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Old Mount Zion Church gets restored pews back

Photo by Carly Farrell

Photo by Carly Farrell

ALBANY, Ga. -- After two full years of work, the Albany Civil Rights Institute is finally tying a bow around one of its most ambitious projects while unveiling a new sign to help move the group into the next decade.

Fourteen fully-restored church pews are being moved back into the sanctuary of the Old Mount Zion Baptist Church this week, completing the restoration phase of the historic civil rights landmark.

The church, built in 1906, is listed in the U.S. Register of Historical Places and was the focal point of The Albany Movement. The church, says ACRI Executive Director Lee Formwalt, is the heart and soul of the Albany Movement.

"Completing the work on this church is something many never thought we'd live to see the day," Formwalt said. "But the SPLOST funds came through for us, allowing us to fully restore the church."

The 14 restored 12-foot pews are among 32 of the church's long pews which have been restored over the years by Plantation Restorations of Newton. The restoration cost $1,000 for each pew.

Once the latest restorations return home they will join six smaller "deacon" pews and three smaller pews that will boost the sanctuary's seating capacity to 300.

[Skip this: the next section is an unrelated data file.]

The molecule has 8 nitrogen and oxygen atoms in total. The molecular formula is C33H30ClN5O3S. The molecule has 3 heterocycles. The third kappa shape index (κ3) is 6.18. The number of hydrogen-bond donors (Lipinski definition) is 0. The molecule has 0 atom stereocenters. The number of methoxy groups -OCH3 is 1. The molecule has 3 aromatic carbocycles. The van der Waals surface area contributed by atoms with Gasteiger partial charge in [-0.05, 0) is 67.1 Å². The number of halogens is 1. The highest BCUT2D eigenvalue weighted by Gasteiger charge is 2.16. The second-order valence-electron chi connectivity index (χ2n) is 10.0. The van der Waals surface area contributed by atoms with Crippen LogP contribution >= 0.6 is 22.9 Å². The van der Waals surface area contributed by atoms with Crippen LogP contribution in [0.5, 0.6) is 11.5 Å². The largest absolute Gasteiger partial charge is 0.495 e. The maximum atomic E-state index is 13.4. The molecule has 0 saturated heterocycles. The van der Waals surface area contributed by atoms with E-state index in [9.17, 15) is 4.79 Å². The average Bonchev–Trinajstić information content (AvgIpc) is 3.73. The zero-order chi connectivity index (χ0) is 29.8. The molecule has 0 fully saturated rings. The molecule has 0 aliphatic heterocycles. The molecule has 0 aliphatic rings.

The original Albany Civil Rights Museum at Old Mount Zion opened in 1998 with the front two-thirds of the church restored to the way it appeared in 1961 when the late Martin Luther King Jr. spoke there.

The 18 pews in the rear third of the church were placed into storage and the space used for museum exhibitions.

"Our hope at the time was that we would one day be able to construct a building adjacent to the church to contain our exhibition space," Formwalt said. "When that dream cam true in 2008, we made plans for full restoration of the church. We dismantled the old exhibition over the past year and the pews were taken out of storage and restored."

Plantation Restorations, which had restored the original church woodwork, including the front pews in 1998, spent months mending the 14 pews that were broken or missing parts, and matching stains to the previously restored pews.

Formwalt added that the church will now figure heavily into the ACRI's fund-raising plans with legacy pews (with name plates affixed) being offered for a donation of $5,000 each and through naming rights to the church's stained glass windows at $10,000 each.

Earlier this month, the old "Albany Civil Rights Movement Museum" sign in front of the church was replaced with a new sign indicating the church is part of the ACRI.